En EspaŅol

Q. Who is Mr. Smarty Plants?

A: There are those who suspect Wildflower Center volunteers are the culpable and capable culprits. Yet, others think staff members play some, albeit small, role. You can torture us with your plant questions, but we will never reveal the Green Guru's secret identity.

Help us grow by giving to the Plant Database Fund or by becoming a member

Did you know you can access the Native Plant Information Network with your web-enabled smartphone?

Share

Ask Mr. Smarty Plants

Ask Mr. Smarty Plants is a free service provided by the staff and volunteers at the Lady Bird Johnson Wildflower Center.

Search Smarty Plants
    
 
See a list of all Smarty Plants questions
Can't find the answer in our existing FAQs, submit a question to Mr. Smarty Plants.
Need help with plant identification, visit the plant identification page.
 
rate this answer
Not Yet Rated

Friday - June 01, 2012

From: Lake Forest, CA
Region: California
Topic: Plant Lists, Drought Tolerant, Trees
Title: Small to medium drought-tolerant trees for Southern California
Answered by: Nan Hampton

QUESTION:

I am looking for drought tolerant trees to line one side of our 70 foot driveway. We live in Southern California. Currently, we have queen palms, but I would like something more native or drought tolerant that doesn't get too big.

ANSWER:

Here are a variety of drought-tolerant trees that grow in Orange County.  I am not sure exactly what size you are looking for, but I have included a variety of sizes.

Prunus ilicifolia ssp. lyonii (Hollyleaf cherry) grows 10 to 40 ft. high.  Here are more photos and information from Theodore Payne Foundation.

Dodonaea viscosa (Florida hopbush) grows to 12 ft. high.  Here are more photo and information from HorticultureUnlimitedInc.com.

Frangula californica [syn. = Rhamnus californica](California buckthorn) grows 6 to 15 ft. high.  Here are photos and more information from Santa Barbara City College and Las Pilitas Nursery.

Fraxinus velutina (Arizona ash) grows 30 to 50 ft.  Here are more photos and information from University of Arizona Pima County Cooperative Extension Service and Las Pilitas Nursery.

Juniperus californica (California juniper) grows 10 to 15 ft. high.  Here are photos and more information from Las Pilitas Nursery and BirdandHike.com.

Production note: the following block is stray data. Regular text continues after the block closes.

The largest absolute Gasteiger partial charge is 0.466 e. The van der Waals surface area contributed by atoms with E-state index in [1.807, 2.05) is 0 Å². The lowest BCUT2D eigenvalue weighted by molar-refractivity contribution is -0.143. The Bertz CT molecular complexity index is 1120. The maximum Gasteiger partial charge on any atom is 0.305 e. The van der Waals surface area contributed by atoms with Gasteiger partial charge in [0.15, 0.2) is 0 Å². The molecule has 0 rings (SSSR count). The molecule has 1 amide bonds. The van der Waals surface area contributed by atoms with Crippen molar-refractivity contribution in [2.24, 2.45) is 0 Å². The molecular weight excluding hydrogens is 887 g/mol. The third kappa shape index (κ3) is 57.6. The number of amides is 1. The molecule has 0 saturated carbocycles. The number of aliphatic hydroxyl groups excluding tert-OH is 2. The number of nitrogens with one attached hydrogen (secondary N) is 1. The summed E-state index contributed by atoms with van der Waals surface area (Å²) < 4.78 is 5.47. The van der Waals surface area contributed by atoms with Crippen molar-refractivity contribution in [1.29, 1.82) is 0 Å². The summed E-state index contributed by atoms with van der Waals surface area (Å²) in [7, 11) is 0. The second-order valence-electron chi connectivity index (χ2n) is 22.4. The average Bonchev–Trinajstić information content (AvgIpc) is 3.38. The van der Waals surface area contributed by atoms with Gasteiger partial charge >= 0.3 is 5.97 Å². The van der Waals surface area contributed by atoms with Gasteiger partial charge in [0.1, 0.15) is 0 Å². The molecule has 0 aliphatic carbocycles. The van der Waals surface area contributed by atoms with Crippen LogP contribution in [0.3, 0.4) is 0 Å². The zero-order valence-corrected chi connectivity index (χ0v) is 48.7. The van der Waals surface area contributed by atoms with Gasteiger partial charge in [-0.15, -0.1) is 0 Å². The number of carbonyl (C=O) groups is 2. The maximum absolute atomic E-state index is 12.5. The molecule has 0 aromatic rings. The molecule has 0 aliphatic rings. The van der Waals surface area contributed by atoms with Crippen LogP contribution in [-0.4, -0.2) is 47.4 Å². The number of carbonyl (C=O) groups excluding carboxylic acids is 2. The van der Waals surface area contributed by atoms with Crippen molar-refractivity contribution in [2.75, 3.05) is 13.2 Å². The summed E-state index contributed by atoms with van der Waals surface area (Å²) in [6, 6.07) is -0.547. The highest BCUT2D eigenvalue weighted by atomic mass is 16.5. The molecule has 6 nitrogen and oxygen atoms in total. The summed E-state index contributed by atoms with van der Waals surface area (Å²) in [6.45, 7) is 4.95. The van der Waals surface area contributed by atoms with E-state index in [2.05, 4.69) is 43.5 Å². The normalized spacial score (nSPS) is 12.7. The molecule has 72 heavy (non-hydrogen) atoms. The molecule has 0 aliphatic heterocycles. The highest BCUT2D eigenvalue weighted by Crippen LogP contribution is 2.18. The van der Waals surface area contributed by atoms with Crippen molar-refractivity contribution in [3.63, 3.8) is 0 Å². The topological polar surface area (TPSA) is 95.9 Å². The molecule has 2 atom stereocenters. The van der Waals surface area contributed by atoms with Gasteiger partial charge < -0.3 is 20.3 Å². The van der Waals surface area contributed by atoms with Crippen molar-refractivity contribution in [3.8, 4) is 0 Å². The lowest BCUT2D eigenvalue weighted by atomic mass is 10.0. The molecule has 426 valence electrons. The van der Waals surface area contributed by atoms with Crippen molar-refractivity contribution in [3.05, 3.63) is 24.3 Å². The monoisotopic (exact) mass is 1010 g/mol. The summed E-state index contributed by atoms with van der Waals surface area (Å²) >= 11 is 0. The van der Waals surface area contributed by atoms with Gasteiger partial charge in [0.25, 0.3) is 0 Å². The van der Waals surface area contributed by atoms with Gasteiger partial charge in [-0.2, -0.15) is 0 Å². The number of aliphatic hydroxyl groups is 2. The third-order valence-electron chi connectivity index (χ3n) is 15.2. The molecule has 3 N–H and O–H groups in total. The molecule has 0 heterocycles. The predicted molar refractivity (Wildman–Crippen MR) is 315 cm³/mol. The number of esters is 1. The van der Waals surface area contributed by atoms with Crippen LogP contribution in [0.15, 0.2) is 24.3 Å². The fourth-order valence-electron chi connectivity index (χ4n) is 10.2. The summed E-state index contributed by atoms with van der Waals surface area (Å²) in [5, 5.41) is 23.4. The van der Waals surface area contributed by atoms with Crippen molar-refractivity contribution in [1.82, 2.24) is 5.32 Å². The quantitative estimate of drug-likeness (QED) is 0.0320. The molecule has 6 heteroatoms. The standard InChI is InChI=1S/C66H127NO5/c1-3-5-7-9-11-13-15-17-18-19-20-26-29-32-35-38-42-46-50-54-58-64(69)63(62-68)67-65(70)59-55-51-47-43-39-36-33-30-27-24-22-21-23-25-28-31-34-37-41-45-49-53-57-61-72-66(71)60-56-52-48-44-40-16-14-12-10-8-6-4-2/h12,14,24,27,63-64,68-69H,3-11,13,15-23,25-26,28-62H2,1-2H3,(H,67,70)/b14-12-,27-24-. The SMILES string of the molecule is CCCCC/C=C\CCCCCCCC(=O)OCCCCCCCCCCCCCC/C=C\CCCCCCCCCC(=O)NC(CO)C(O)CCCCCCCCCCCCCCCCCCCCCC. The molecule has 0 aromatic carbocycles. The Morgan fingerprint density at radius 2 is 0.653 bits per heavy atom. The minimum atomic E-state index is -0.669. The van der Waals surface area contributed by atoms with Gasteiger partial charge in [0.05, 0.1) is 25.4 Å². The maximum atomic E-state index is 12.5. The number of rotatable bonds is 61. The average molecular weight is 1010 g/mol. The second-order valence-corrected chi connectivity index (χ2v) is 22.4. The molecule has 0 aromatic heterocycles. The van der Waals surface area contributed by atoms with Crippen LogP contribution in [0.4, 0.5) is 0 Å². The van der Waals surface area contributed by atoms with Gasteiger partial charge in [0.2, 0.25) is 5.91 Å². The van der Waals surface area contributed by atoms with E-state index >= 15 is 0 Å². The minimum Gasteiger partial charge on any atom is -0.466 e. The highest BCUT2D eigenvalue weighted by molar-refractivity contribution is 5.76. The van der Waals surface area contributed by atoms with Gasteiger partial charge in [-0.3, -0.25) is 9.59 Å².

Prosopis velutina (Velvet mesquite) grows 30 to 40 ft. high.  Here are more photos and information from AridZoneTrees.com and the University of Arizona.

Quercus agrifolia (California live oak) generally grow 20 to 50 ft. high.  Here are more photos and information from Las Pilitas Nursery and Urban Forest Ecosystems Institute.

 

From the Image Gallery


Catalina cherry
Prunus ilicifolia ssp. lyonii

Florida hopbush
Dodonaea viscosa

Arizona ash
Fraxinus velutina

Velvet mesquite
Prosopis velutina

California live oak
Quercus agrifolia

More Trees Questions

Need a native tree for full sun in Hockley, TX
October 27, 2009 - What native trees should I plant for full sun. I am building on a 1/2 acre previously used as grazing land on the original Katy prairie. I need one large shade tree, a few smaller ornamentals, and a...
view the full question and answer

Tree that successfully treats psoriasis
January 31, 2009 - Dear Mr. Smarty plants,I have a rather unusual question. Do you know of a tree/plant that you can grow in a container, looks like a conifer/evergreen, is green, has wispy looking branches, but when t...
view the full question and answer

Larvae infesting Mexican white oak
December 16, 2010 - What larvae/worm would dwell and eat the inside of a Mexican White Oak? I planted one last November and it was doing great. The bark started cracking towards the bottom but the top was very full & gre...
view the full question and answer

Native alternatives for Japanese maple
September 05, 2007 - Hi, I am a landscaper trying to create a landscape in a shaded area with no sun. The person likes a Acer palmatum, but I am not sure it will grow there. We live in South Lake Tahoe. So I know of some ...
view the full question and answer

Problems with Mexican Olive tree from Edinburg TX
October 06, 2013 - My Mexican olive (anacahuita) shows no obvious signs of pest or disease, but over the last years has more and more dead limbs and smaller and smaller leaves. It's in a yard with a sprinkler system t...
view the full question and answer

Smarty Plants's Facebook profile Support the Wildflower Center by Donating Online or Becoming a Member today.

Mr. Smarty Plants wants you to be his Facebook friend. Click the Facebook icon to add yourself to Mr. Smarty Plants list of friends.
E-NEWSLETTER | BECOME A MEMBER | DONATE NOW | MEDIA | SITEMAP | STAFF
© 2015 Lady Bird Johnson Wildflower Center